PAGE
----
Approximately two centuries after the expulsion of Jews from the area of Metz, they returned to settle there once again in the 16th century. Emerging economic opportunities and growing political standing granted the city more and more importance.
As the city rose in prominence, so did its Jewish community. During the early modern period, Metz boasted some of the great figures of Ashkenazic history. For example, Glikl of Hameln, Rabbi Yonatan Eibeschitz, and Rabbi Aryeh Leib ben Asher Ginzburg all called Metz home for part of their lives. This in and of itself could make Metz a worthy subject of study, but this community offers the student of Jewish history even more. Metz bequeathed to future generations an extensive communal register and a detailed record (Pinkas) of the proceedings of its beit din. This pinkas beit din is “the single largest collection of rabbinic court records currently in print.” Until recently, this treasure trove received little attention.
Diving into this extensive legal material, Jay Berkovitz in his recently published "Law’s Dominion: Jewish Community, Religion, and Family in Early Modern Metz" produces a case study of a prominent early modern kehilah (an autonomous European Jewish community). Berkovitz’s detailed research and rigorous analysis allow us to peek into areas of the life and culture of this community that were previously unknown. Berkovitz’s thesis is that an examination of these materials challenges prevalent notions of the kehilah’s place within its broader host society. While Berkovitz certainly demonstrates that the kehilah’s relationship to its surroundings was much richer and more complex than we may have imagined, the full import of his findings seems hard to gauge.
A common depiction of Ashekenazi life before the Emancipation imagines that when it came to internal matters, the Jewish community ran its own affairs. The host society, as long as it received taxes, was uninterested in what went on between Jews. By the same token, the Jews of the kehilah had little to no interaction with the outside world and were inclined to maintain their seclusion. The kehilah was a self contained entity that was largely insulated from the larger society. According to this conception, the emancipation of Jews in Europe opened up the floodgates that had previously separated Jewish society from the gentile world.
Berkovitz’s scholarly academic examination of the relevant legal material demonstrates that actually there was a good deal of accommodation, influence, integration and even acculturation between French society and the Jewish community of Metz long before the French revolution recast the status of Jews in France. He brings many examples. Communal decrees against over indulgence, hair styles and mixed dancing were clearly responses to inroads of societal trends and indicate an infiltration of the outside culture.
The Beit Din records make extensive use of French legal terms indicating a knowledge of the language and proficiency in the French legal system. Despite a longstanding prohibition against going to gentile civil courts, the Metz community allowed a regular exception for recovering funds represented by bills of exchange. The Beit Din, breaking precedent of Jewish law, followed trends in French society of favoring mothers in custody cases. The Beit Din would even call in experts in French law to clarify matters where the Beit Din ruled on the basis of French law. Based on all this and more Berkovitz suggests that there was a significant degree of interchange and interdependence between the kehilah and the outside and that this relationship should best be characterized as porous.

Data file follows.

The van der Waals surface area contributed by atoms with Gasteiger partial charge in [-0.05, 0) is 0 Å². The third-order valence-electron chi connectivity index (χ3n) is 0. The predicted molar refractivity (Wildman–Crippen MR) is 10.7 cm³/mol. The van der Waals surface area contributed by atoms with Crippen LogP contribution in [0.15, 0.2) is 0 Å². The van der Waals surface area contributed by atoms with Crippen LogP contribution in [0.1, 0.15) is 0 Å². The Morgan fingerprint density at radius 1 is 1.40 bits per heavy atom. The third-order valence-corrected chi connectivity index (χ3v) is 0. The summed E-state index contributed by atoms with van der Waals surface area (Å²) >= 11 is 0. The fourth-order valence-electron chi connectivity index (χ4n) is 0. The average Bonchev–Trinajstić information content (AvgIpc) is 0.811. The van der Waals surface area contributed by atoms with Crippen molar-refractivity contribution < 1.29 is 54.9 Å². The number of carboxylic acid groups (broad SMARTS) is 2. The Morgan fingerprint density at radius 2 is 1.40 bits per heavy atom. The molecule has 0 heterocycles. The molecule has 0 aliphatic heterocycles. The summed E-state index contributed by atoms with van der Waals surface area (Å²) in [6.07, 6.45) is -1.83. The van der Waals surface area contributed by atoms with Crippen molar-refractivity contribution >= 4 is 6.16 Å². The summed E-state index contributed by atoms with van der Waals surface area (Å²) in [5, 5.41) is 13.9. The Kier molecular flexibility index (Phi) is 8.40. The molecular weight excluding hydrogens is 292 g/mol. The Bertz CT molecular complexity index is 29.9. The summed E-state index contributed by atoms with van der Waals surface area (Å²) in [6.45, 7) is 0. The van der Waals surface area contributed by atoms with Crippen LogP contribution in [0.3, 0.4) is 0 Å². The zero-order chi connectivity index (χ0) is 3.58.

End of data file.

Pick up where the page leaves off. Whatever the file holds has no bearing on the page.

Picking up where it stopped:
Berkovitz himself invites his readers to judge whether this characterization of porousness is overstated (p. 349). Indeed, there are a number of reasons why one might downplay the significance of Berkovitz’ discoveries. His study focuses almost exclusively on the area of law and presumes that legal institutions reflect broad trends in society. Perhaps, what went on in the Beit Din was relatively marginal to the life of most members of the kehilah for most of their lives. In a similar vein, one might wonder if the Beit Din records written by specialists can be seen as indicative of familiarity with the French language amongst the broader membership of the kehilah.
On a more basic level, halachic conceptions of civil monetary law make this question even more complex. Embedded in Talmudic law, there is an allowance (at least according to some opinions) to make monetary stipulations that contradict Torah’s civil law (see Ketubot 83, for example). More broadly, the principle of dina demalchuta dina – the civil law of the land is the valid law for Jews, is taken by many halachic authorities to have far reaching ramifications. While we cannot do justice to this discussion here, suffice it to say that this flexibility around monetary matters that is built into the earliest iterations of Halacha makes the line between allegiance to Jewish law and assimilation of foreign law blurry. This is very important point for this discussion given that much of the Beit Din material that Berkovitz discusses addressed monetary matters.
And yet, while one should be cautious about drawing far reaching conclusions, the thorough research of this work is a crucial contribution to the exploration of the relationship between the kehilah and the larger world and it provides food for thought for those reflecting upon the place of Jews in our ever more globalized context.
Law’s DominionBy Jay BerkovitzBrill Academic Publishing404 pages; $76